I have been doing some more work on my software to handle Academic Workload Modelling, developing a roadmap for two future versions, one being modifications needed to run real allocations for next year without scrapping existing data, and another being code to handle the moderation of exams and coursework (which isn’t really anything to do with workload modelling, there’s some more mission creep going on).
Improvements to Task Handling
Speaking of mission creep I noted in the last article I’d added some code to capture tasks that staff members would be reminded off and could self-certify as complete. I improved this a lot with more rich detail about when tasks were overdue and UI improvements.
I wanted to automate some batch code to send emails from the system periodically. I discovered that using a Django management command provided an elegant way to the batch mode code into the project that could be called with cron through the usual Django manage.py script that it creates to handle its own internal related tasks for the project from the command line.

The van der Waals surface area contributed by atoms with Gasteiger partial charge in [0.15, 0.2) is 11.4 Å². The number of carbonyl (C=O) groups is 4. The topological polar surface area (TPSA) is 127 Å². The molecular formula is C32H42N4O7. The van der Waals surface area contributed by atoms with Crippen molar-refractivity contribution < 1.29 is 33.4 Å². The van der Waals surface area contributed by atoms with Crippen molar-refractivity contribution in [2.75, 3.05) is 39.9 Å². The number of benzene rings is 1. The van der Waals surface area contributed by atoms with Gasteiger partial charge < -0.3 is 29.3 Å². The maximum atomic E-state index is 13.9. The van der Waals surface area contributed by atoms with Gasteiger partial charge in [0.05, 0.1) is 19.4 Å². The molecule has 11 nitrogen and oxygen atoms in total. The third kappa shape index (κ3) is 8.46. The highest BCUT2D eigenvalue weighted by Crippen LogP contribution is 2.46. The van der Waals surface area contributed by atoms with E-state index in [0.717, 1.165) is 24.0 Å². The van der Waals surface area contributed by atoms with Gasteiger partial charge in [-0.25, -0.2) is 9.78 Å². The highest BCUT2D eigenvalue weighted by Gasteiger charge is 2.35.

# # Regular cron jobs for the wam package # # m h dom mon dow user command # Every week # # Each Monday at 7 am, send all reminders 0 7 * * 1 root /usr/bin/python3 /usr/local/share/wam/manage.py email_reminders # Each Wednesday and Friday at 7 am, send reminders for overdue and less than 7 days to deadline tasks 0 7 * * 3,5 root /usr/bin/python3 /usr/local/share/wam/manage.py email_reminders --urgent-only
It was easy to use this framework to add command switches and configuration of verbosity (you might note I haven’t disabled all output at the moment so I can monitor execution at this stage). I have set this up to email folks on a Monday morning with all the tasks, but also on Wednesday and Friday if there are urgent tasks still outstanding (less than a week to deadline).
I’ve been using this functionality live and it has worked very well. I used Django templates to help provide the email bodies, both in HTML and plain text.
Issues of Scale